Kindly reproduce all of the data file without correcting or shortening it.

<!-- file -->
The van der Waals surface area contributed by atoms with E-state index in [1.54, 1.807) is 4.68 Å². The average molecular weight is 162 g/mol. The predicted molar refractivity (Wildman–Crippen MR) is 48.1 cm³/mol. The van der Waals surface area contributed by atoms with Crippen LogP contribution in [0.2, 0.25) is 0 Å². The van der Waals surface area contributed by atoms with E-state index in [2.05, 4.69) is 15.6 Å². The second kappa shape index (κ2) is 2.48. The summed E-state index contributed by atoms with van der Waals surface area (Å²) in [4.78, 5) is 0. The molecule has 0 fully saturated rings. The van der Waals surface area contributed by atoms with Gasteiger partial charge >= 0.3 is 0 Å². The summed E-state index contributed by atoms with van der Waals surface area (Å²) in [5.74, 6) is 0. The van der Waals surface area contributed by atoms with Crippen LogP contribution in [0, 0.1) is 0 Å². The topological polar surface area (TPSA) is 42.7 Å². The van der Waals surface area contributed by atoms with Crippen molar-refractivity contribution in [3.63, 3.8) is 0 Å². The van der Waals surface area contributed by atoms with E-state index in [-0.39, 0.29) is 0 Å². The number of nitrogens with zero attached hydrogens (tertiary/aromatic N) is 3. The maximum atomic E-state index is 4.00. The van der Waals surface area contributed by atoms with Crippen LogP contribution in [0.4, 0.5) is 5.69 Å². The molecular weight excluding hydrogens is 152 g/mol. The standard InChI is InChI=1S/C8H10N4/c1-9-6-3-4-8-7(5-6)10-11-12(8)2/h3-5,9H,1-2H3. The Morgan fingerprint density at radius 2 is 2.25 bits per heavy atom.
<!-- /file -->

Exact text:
The van der Waals surface area contributed by atoms with E-state index in [1.54, 1.807) is 4.68 Å². The average molecular weight is 162 g/mol. The predicted molar refractivity (Wildman–Crippen MR) is 48.1 cm³/mol. The van der Waals surface area contributed by atoms with Crippen LogP contribution in [0.2, 0.25) is 0 Å². The van der Waals surface area contributed by atoms with E-state index in [2.05, 4.69) is 15.6 Å². The second kappa shape index (κ2) is 2.48. The summed E-state index contributed by atoms with van der Waals surface area (Å²) in [4.78, 5) is 0. The molecule has 0 fully saturated rings. The van der Waals surface area contributed by atoms with Gasteiger partial charge >= 0.3 is 0 Å². The summed E-state index contributed by atoms with van der Waals surface area (Å²) in [5.74, 6) is 0. The van der Waals surface area contributed by atoms with Crippen LogP contribution in [0, 0.1) is 0 Å². The topological polar surface area (TPSA) is 42.7 Å². The van der Waals surface area contributed by atoms with Crippen molar-refractivity contribution in [3.63, 3.8) is 0 Å². The van der Waals surface area contributed by atoms with E-state index in [-0.39, 0.29) is 0 Å². The number of nitrogens with zero attached hydrogens (tertiary/aromatic N) is 3. The maximum atomic E-state index is 4.00. The van der Waals surface area contributed by atoms with Crippen LogP contribution in [0.4, 0.5) is 5.69 Å². The molecular weight excluding hydrogens is 152 g/mol. The standard InChI is InChI=1S/C8H10N4/c1-9-6-3-4-8-7(5-6)10-11-12(8)2/h3-5,9H,1-2H3. The Morgan fingerprint density at radius 2 is 2.25 bits per heavy atom.